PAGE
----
Day 3, Monday. Today's activity is cave tubing. We stand on a flatbed pulled by a tractor, which fords 3 rivers in the course of our journey. It's like living the Oregon Trail. Cave tubing turns out not to be the leisurely activity we imagined, and our arms are tired of paddling our innertubes around the same time the novelty wears off. The caves have the occasional bats and verdant windows into the outside world, but are mostly pretty homogeneous. I fall out of my tube in some wussy rapids. We drop by the local cenote, the Blue Hole, and then it's time for last of free drinking before we head for the beach in the morning. The mango and rum drink is tasty. Ian Anderson tells us about all the scary animals on the premises, including aforementioned deadly snake. The guys from Amazon tell us that a transit system in Seattle was briefly called SLUT.

Coming soon: part 2, and pictures.

Thursday, January 3, 2008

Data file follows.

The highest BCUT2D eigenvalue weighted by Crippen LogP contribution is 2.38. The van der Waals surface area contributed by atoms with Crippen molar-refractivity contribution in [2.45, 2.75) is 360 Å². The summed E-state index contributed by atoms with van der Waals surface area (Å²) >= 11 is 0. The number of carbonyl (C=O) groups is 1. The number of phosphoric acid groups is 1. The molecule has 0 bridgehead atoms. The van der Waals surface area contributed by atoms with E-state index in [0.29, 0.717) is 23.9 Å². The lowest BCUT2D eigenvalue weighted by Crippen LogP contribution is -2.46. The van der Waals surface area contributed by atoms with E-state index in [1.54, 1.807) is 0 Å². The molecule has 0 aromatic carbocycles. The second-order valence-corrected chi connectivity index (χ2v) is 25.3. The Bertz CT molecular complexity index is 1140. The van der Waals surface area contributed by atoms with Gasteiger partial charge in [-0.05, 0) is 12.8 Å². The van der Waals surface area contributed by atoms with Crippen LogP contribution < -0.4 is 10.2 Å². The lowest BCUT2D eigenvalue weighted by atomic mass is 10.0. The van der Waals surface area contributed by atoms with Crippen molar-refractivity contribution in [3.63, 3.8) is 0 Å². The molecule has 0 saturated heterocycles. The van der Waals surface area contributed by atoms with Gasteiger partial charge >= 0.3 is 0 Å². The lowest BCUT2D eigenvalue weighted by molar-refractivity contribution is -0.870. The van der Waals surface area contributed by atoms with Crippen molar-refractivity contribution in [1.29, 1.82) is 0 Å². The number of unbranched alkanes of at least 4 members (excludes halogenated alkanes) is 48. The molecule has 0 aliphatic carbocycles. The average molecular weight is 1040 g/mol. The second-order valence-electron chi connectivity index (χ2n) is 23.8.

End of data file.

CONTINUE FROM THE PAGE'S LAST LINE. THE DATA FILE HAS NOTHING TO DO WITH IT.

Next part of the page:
Everyone needs a coding project over winter vacation, right? Mine started out as a Facebook game called Sentences, where you'd get a random set of words, try to make a sentence out of them, and then vote for your favorite of the ones you friends wrote. I spent a bunch of time collecting word frequency lists and trying to pick words with different frequencies, but in the end the game actually didn't seem like it would be fun. You can try playing against your self here. Anyway, I got talked into writing a simple Acrophobia clone, which actually let me reuse a lot of the code. It still took longer than I'd expected, mostly because PHP is a terrible, terrible language - a lot of weird silent failures, odd object-copying semantics, etc. Anyway, Acrophobe's done! It hasn't been played that many times, so you may encounter some bugs. There's also a notebook with notes from my wanderings, including various word and letter frequency lists. (It was actually hard to find a numeric list of initial letter frequency, so the numbers I'm using for Acrophobe are sort of inferred from the few sources I found.) The app is even hosted by Joyent's free hosting, which was relatively easy to set up and probably more reliable than the server for this blog is. ;-)